friday, 3 august of 2018


France passes new law on child rape, sexual harassment

French parliamentarians endorsed a new law on sexual violence on Wednesday, described by the government as a signal of deep social change in the European country. While it passed with 92 in favor and none against, left-wing lawmakers abstained, saying it did not go far enough.

Most notably, the new law, which goes into effect in September, makes it easier for sexual intercourse between an adult and a minor under 15 to be charged as rape.

Under current legislation, sex with a child under 15 years of age is considered an offense, but prosecutors need to prove it was forced in order to classify it as rape.

In November last year, a French court acquitted a 30-year-old man on the charge of raping an 11-year-old because it could not be proven that the minor did not consent. A separate case, involving a 28-year-old and another 11-year-old, also caused outrage in February this year.

Abuse of vulnerability'

Under the new law, judges would be able to classify intercourse with a minor as rape if the sex resulted from an "abuse of vulnerability." Specifically, sex between adults and children under 15 would be considered rape if it were to be found that the adult abused the child's lack of understanding to engage in the act.

According to the Conseil d'Etat, France's highest legal authority, an earlier draft text that said minors under 15 would be assumed not to have given consent to sex with an adult could have been ruled unconstitutional.

The bill also gives people who allege that they were raped while underage an extra 10 years to file complaints, raising the current statue of limitations for sex crimes to 30 years after a purported victim reaches 18 instead of the current 20 years.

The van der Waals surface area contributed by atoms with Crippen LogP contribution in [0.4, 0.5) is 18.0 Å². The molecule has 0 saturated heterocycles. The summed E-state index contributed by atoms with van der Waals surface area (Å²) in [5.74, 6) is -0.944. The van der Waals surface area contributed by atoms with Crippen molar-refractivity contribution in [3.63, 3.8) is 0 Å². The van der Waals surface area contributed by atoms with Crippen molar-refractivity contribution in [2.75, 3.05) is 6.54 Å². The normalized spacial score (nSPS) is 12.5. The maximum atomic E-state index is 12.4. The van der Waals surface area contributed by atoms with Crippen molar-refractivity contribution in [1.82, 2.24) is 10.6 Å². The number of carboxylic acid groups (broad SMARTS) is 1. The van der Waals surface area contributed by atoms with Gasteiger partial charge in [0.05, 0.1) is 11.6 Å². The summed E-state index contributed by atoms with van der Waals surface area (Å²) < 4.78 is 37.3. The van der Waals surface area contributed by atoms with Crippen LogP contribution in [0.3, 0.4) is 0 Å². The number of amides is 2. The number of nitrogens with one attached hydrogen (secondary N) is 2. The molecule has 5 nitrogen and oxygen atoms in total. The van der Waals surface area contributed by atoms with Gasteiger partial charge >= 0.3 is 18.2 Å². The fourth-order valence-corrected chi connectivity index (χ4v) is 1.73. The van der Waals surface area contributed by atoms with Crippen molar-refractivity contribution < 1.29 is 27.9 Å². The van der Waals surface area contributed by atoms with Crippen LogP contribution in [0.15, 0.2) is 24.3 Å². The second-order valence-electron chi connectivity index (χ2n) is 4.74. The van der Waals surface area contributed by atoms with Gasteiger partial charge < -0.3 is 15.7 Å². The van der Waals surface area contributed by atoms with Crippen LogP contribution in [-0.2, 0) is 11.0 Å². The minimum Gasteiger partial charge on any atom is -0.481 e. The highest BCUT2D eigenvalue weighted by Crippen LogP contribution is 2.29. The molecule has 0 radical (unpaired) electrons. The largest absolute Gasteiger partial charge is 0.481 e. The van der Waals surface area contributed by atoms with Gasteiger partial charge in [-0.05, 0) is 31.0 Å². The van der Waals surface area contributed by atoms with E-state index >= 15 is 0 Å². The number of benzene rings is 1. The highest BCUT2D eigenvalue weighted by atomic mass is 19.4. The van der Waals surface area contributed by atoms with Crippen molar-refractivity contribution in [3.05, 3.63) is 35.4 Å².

Marlene Schiappa, junior minister for gender equality, said the new law would serve as a "deterrent" to potential offenders.

Adult-child sex 'is by default rape'

But women's rights activist and former rape counsellor Nikita Blanes told DW that the law did not go far enough and that sex between an adult and a child should not be qualified "as anything but rape."

"Basically in the end what we're faced with is children having to go to court to prove that when they were penetrated or when an adult did a sexual act on them that it was somehow rape," she said, stressing how difficult it was for victims to go through an often prolonged legal process.

"If you do not make it extremely clear in a legal text that it is by default rape, it leaves it up to judges and up to courts to decide," she said.

Fines for sexual harassment

The law also provides for on-the-spot fines for harassment on the street or on public transport, with offenders liable to pay between €90 and €750 ($105 - $876). The legislation also moves against "upskirting," the practice of taking photos under a person's clothes without their consent, by imposing a fine of up to €15,000 and a prison term of up to one year in jail.

The debate on sexual harassment in France was reignited earlier this week, when a video of a man hitting a woman who confronted him over street harassment went viral online.

The government says the new law will go into effect in September.

(Published by Dw, Aug 02, 2018)

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